The key insight is that we can, whenever we identify a layer, see that layer as part of the environment of the hierarchy above that layer. At the 0th layer, we have the universe- at the 1st layer, we have a body, at the 2nd layer, we have a brain (and maybe a spine and other bits of the nervous system). Moving up layers in the organization is like peeling an onion; we consider smaller and smaller portions of the physical brain and consider more and more abstract concepts.
I’m not a neuroscientist, but I believe that until this point Powers’s account would attract little controversy. The actual organization structure of the body is not as cleanly pyramidal as this brief summary makes it sound, but Powers acknowledges as much and the view remains broadly accurate and useful. There’s ample neurological evidence to support that there are parts of the brain that do the particular functions we would expect the various orders of control loops to do, and the interested reader should take a look at the book.
Where Powers’s argument becomes more novel, speculative, and contentious is the that the levels keep going up, with the same basic architecture. Instead of an layered onion body wrapped around an opaque homunculus mind, it’s an onion all the way to the center- which Powers speculates ends at around the 9th level. (More recent work, I believe, estimates closer to 11 levels.) The hierarchy isn’t necessarily neat, with clearly identifiable levels, but there is some sort of hierarchical block diagram that stretches from terminal goals to the environment. He identifies the levels as relationships, algorithms (which he calls program control), principles, and system concepts. As the abstractness of the concepts would suggest, their treatment is more vague and he manages to combine them all into a single chapter, with very little of the empirical justification that filled earlier chapters.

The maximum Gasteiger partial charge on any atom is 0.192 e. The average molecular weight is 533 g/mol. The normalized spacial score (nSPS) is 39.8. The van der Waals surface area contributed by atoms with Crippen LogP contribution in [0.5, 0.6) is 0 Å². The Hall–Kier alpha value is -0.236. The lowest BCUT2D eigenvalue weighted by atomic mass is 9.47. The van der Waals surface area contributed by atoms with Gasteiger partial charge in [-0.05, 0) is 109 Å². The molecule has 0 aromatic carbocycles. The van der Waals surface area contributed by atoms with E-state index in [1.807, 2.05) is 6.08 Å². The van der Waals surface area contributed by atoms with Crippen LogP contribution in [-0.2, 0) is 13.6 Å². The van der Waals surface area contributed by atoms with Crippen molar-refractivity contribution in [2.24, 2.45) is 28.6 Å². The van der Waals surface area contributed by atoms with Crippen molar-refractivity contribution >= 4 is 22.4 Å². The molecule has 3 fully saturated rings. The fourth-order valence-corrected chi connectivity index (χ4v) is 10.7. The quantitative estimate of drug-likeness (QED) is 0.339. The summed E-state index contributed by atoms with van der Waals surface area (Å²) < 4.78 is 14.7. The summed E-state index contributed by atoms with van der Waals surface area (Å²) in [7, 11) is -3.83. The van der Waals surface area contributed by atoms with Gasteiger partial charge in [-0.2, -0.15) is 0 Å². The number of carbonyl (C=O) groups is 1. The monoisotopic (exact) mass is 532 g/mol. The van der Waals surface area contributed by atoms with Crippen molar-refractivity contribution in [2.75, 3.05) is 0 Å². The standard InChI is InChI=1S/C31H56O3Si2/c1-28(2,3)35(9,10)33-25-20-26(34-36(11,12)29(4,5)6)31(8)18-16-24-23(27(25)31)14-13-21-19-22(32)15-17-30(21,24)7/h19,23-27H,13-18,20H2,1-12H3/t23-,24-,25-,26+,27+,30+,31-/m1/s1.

This seems inherently plausible to me:
It’s parsimonious to use the same approach to signal processing everywhere, and it seems easier to just add on another layer of signal processing (which allows more than a linear increase in potential complexity of organism behavior) than to create an entirely new kind of brain structure.